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Kansas City MO 64131





Cindy Maddera

The other day I met with a woman about the possibility of teaching in her new studio. I didn't really know what I expected out of the meeting but once I got to the studio and sat down to talk with her, I felt horribly unprepared. She asked me questions about my teaching style and about my past teaching experiences. I explained that I used to teach a lot of classes for someone with a full time job. I told her that I had moved to KCMO about six years ago for a new job and that I decided then to take some time off from teaching while I got used to a new city, new job and a new life. Then she asked me to teach her a twenty minute yoga class, twenty minutes of a class I had not prepared to teach. No plan. Free style teaching. I taught the best impromptu twenty minute yoga class I could teach after almost five years of not teaching. 

Let's face it. It was a rusty class. I went with a basic class I would teach to a not so experienced yoga student with a few simple rounds of sun salutation, followed with a warrior series of poses, some seated postures, a twist and some alternate nostril breathing. When I was done, the woman sort of nodded her head and said "okay...ummm...I need to think about a few things and then I'll let you know." I knew that I had just failed this audition. She did say that she really liked my teaching style and that I sounded very knowledgeable. Her body language said that she found me boring and not to her taste. I rolled up my mat and headed towards the door. The yoga teacher for the class that was about to start had just showed up and so the studio owner introduced us. That teacher said that she really liked my ear piercing. I told her 'thank you' and then I started rambling on about how it was new and I had been totally unprepared for the sound it would make when the needle went into my ear. These words were falling out of my mouth even while I watched the woman's face twist into a look of horror. I just couldn't stop myself. Then I looked her in the eye and said "I have no idea why I am sharing this information with you."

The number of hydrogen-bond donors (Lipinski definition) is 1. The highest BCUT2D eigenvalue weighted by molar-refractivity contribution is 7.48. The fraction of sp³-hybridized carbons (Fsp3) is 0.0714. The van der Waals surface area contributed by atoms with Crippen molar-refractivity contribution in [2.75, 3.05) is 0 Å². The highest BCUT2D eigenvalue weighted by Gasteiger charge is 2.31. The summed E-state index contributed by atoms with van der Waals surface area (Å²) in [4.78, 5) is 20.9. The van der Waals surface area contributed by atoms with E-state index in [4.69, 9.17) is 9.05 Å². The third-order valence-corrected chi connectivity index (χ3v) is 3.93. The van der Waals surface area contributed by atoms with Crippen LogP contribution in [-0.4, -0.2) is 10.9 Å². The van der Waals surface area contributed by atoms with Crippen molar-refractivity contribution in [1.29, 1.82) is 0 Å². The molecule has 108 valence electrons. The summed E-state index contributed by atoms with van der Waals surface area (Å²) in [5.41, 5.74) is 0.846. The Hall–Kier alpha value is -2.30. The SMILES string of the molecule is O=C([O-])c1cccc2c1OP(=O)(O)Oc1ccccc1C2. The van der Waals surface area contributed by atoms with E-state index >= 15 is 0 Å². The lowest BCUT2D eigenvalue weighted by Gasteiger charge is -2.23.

I slapped my palm against my forehead as I walked back out to my scooter. What the fuck was I thinking?!?! I couldn't for the life of me figure out what had just happened back there in that studio other than I for sure know that I am never going to hear back from that studio owner. I reran the interview/audition over in my brain while I scooted home. I had said nothing about moving here with Chris. I didn't breathe a word about him and the illness that led to his death. I left out the whole part about me being a widow.

I did that on purpose for a number of reasons. I hate that look of awkward pity that comes across a person's face when you tell them you are a widow. It is human nature to spout some sort of condolence, which always comes across as forced. Death throws people off leaving them at a loss of what to say in response to it. I am not one to play the widow card to garnish pity and favor. In fact, favors from that kind of pity feels like the worst kind to me. Another reason for avoiding the subject is that I don't want to give off the impression that Chris is the reason I stopped teaching. Actually, now that I really think about it, he'd probably be really disappointed in me for not teaching. 

So, instead of mentioning a late husband, I decided to talk about the sound a needle makes as it pierces through the cartilage in your ear. I'm not sure why I couldn't have stuck with something as basic as "I carried a watermelon." I had to just dive straight on in to grotesque.